Wednesday, August 1, 2012

Wednesday's Woman: The Real Superwoman, Part II

What is Wednesday's Woman?
Courage, honesty, authenticity, and humility--any characteristic that speaks to the power of what can happen when we are in touch with our own humanity.  She can be famous or unknown.  She can be working wonders at home or on a global scale.  A Wednesday's Woman inspires.

Stacy Gill, who blogs at One Funny Motha, found someone who, without question, fits the bill.  Part One of her piece, The Real Superwoman is extraordinarily inspiring.  Part II is no less extraordinary. 

Read Part One here, follow Stacy on Twitter here, and read her humorous musing on motherhood and life at One Funny Motha. 

Wednesday Woman: 
The Real Superwoman, Part II
by Stacey Gill, One Funny Motha

When Ben was three Joanne and John decided to have another baby. Joanne had always known even as a young girl she wanted a family, but she made the decision about another child with much consideration and caution.  

“I don’t want to die having buried my only child,” she said. “But I didn't want to bring another child into the world with this disability.”  

So she did her homework.  

“Part of going to Chicago was finding out what the risks were in having another child.”  

When they’d originally seen the expert in Chicago, they learned the problem in her first pregnancy was most likely related to a blood flow issue in her placenta. It was rare and unlikely to happen again. “It was a fluke,” Joanne said.  
Still, she wasn't taking any chances. She saw a high-risk ob/gyn at Columbia Presbyterian and ordered up tons of tests.  

“We controlled everything we could,” she said. “I told the doctor I wanted every test.”  

Even with all the precautions, Joanne couldn't control everything, and after her second son, Sebastian, was born concerns once again began to grow.   

“He had five words at one, but at a year and a half he wasn't using them anymore.”  

Joanne took him to the pediatrician, but the doctor seemed unfazed. Joanne sensed denial, but she’s convinced the doctor’s denial sprung from his sincere desire to spare her from another shocking diagnosis. Relying on her instincts and her knowledge as a special education teacher, Joanne insisted on having Sebastian tested. He was diagnosed with autism.  

“We still went through the process to come to terms with the diagnosis, but it didn't shock us when we heard it.”  

Joanne hired a private speech teacher and entered Sebastian in a preschool where he would have a certified special education teacher working with him in the classroom. In his first year Sebastian made “phenomenal progress.” He began talking in simple sentences, and by the middle of the year he was even potty trained. To Joanne this was nothing short of miraculous. But in his second year his progress slowed and by kindergarten Joanne saw significant problems.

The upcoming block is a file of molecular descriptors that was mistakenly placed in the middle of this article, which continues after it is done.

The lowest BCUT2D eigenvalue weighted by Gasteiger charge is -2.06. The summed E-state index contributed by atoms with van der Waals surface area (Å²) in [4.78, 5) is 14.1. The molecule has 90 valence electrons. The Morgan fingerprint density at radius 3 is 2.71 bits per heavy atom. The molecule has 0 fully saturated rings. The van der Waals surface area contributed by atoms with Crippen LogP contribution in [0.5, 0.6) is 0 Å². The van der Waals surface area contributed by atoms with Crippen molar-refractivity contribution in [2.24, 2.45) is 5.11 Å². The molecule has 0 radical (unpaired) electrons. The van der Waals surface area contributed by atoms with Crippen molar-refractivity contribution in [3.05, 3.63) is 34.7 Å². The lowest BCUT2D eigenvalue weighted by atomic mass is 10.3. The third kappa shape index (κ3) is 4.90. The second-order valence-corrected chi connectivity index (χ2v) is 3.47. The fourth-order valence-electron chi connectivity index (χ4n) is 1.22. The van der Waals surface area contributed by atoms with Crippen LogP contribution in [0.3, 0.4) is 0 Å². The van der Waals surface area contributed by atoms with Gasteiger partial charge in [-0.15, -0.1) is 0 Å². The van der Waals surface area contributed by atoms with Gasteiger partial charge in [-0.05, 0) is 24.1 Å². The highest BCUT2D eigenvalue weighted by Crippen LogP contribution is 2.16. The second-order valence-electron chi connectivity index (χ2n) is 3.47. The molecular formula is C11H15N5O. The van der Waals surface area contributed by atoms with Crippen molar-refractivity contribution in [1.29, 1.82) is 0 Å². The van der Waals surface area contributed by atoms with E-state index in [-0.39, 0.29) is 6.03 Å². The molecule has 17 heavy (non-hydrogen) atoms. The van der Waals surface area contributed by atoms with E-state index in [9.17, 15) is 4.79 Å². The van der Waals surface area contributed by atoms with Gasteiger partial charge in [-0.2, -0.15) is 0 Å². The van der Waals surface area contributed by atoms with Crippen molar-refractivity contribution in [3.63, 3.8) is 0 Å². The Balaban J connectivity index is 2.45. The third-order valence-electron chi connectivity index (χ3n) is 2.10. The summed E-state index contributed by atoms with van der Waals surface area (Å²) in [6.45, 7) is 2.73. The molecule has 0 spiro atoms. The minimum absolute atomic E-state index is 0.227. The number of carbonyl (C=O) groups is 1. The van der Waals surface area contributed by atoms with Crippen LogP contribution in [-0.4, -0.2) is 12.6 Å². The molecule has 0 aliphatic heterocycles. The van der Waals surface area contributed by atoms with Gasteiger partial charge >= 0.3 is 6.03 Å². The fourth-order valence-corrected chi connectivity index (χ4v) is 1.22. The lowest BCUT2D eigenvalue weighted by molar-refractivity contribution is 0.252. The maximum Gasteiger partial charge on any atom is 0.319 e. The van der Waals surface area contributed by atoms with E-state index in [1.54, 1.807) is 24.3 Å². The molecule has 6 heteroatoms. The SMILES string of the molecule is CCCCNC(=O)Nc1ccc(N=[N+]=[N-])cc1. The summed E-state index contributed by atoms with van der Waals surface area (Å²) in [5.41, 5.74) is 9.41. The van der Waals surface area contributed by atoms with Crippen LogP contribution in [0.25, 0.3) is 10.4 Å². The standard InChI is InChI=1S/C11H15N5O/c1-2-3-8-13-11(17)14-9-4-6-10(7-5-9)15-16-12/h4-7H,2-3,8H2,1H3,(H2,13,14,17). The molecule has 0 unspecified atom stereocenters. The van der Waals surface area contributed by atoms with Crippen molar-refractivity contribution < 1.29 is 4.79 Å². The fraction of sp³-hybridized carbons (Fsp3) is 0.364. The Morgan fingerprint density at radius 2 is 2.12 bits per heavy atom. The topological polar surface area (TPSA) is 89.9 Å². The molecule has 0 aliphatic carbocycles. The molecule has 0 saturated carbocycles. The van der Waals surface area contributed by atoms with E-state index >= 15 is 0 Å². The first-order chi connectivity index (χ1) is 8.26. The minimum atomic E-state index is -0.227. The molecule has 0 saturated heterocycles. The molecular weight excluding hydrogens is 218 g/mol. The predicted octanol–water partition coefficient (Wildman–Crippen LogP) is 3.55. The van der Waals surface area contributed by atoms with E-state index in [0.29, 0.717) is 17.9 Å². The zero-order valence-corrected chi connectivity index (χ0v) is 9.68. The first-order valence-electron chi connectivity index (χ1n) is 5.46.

Since Sebastian was a higher-functioning kid, he didn't fit the typical model for any of the special education programs offered by the New York City Board of Education. Without a program to specifically address his needs, the best solution seemed to be placing him in an inclusion classroom (one where special education students mixed with general education students) with two teachers, one general ed. and one special ed. But the teachers quickly began to complain of Sebastian’s lack of participation. Joanne asked about the various methods they used with him but wound up instructing the teachers on effective strategies.  

Joanne also worked with Sebastian at home. She tried to prepare him for participation in morning circle time by putting together what amounted to mini oral reports complete with photos each night. The next day in class, though, Sebastian simply read off the poster board.  

Then one day early on the school lost him. Although Joanne had warned the school that Sebastian ran away whenever he got scared or upset, he still managed to get away, and the school, which sat next to a highway, left their doors unlocked. Sebastian was found unharmed, but Joanne knew it was time to find a lawyer.  

“I stopped being the mommy and started to be the advocate.”  

Joanne once again started the rounds of visiting schools in all five boroughs including private schools just as she had done the previous year prior to the start of kindergarten looking for a suitable environment for Sebastian. She actually found a private school that was about to open a class for higher-functioning autistic kids, and it was already on a list of schools approved by the NYCBoard of Education. Joanne just had to get a referral from the BOE for Sebastian to attend the school. But the clock was ticking. The school only had a limited number of spots. Joanne pushed for a meeting with the BOE to determine Sebastian’s placement for the following year, but the day before her resolution meeting, she was notified the last spot had been taken at the school.  

The next day she got the approval for private school. “So I had private school funding and nowhere to send him.”  

By that point Joanne said, “Sebastian had severe school anxiety. Everyday he cried. Every day he begged me to find him a new school. I felt I had completely failed him.”  

This from a woman who did everything, everything, in her power to attend to the special needs of one child while simultaneously and often single-handedly caring for every need of her other son. That’s the curse of motherhood. No matter how much you do, you always feel you could have done more.  

“I never felt so desperate and depleted as I did after that experience,” she recalled, a telling statement coming from a parent with Joanne’s history.